I've been using the Office 2007 beta for a few months now. I intend to upgrade (from 2003) as soon as I can afford it, for my home computer. I seriously doubt we'll upgrade any time soon at work, since there's no money available to budget for it. As far as features for Office 2007, I find the Outlook features significantly less compelling than the Excel and Word interface changes. The new ribbons (as opposed to the prior menus) are a big improvement. Much faster to get to the controls and features I need, compared to prior versions. A lot of that could be built using custom menu bars and some VBA, but to me it's worth the cash for an upgrade as compared to the time to build such an interface for myself. The behind-the-scenes stuff (XML file format, etc.) doesn't currently matter much to me, so I don't really have an opinion on it. I have to say though that I prefer Access 2003 over Access 2007 so far. I use Access as a front-end for SQL databases at work, and it gets a LOT of work. I don't find the new Access interface useful to me. For someone writing an actual Access database, without any major VBA, it might be nice, but for me, it's less useful than the prior version.

smallbiz-techwiz
smallbiz-techwiz

I'm just looking at the history of major Microsoft product releases... There are always bugs, flaws, and compatibility issues at first. If you don't really need these new features, what's the hurry to upgrade? I would rather wait until after the first service pack is released, then try it.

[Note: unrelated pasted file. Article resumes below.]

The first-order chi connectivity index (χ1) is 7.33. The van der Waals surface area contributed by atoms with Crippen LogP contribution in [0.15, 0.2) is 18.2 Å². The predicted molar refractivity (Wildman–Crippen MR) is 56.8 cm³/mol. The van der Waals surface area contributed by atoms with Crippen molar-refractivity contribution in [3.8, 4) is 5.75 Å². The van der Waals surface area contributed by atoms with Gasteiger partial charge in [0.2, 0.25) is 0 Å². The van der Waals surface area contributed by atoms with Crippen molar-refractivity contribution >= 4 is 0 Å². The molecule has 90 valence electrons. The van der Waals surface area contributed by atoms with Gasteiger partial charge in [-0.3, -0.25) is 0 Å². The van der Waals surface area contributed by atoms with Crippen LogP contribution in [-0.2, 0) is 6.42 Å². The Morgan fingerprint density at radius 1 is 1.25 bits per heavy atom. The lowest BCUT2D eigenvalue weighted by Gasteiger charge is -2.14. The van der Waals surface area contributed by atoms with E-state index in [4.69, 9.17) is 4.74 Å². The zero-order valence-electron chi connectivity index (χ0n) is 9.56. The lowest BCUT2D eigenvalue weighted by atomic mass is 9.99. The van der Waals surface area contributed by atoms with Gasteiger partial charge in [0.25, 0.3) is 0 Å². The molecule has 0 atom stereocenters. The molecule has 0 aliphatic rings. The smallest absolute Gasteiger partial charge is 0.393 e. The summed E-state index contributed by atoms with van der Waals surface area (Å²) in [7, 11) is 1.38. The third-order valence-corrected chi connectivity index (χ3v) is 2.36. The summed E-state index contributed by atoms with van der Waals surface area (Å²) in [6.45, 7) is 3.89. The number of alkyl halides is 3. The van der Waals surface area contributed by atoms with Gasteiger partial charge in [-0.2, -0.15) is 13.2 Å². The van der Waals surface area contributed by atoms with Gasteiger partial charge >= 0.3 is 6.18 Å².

dmarston
dmarston

Sonds like heaven for virus writers, Outlook will open them for you now.

smallbiz-techwiz
smallbiz-techwiz

I got a free copy of Office 2007 Pro at the Microsoft Launch Event in Atlanta so I decided to check it out. Outlook 2007 has some nice features, but it also broke some things I had working fine in Outlook 2003. I wrote an article about the experience for anyone interested - www.rhodenizer.com/consulting/cliffs/cliffs6.html

gsquared
gsquared

By default, Outlook 2007 won't run code in attachments. (Neither will 2003. I'm not sure about 2000.) The preview won't run executables, and asks you if you want to display pictures that aren't embedded in the e-mail. (A common tactic of spammers is to include an image in the e-mail that pulls from their server. Once you pull the image, they know your e-mail address is live and they send more junk to you. That's why Outlook has an option in it [set by default] that makes you click a link to display such pictures.) So, no, this doesn't give virus writers, spammers, etc., any advantage.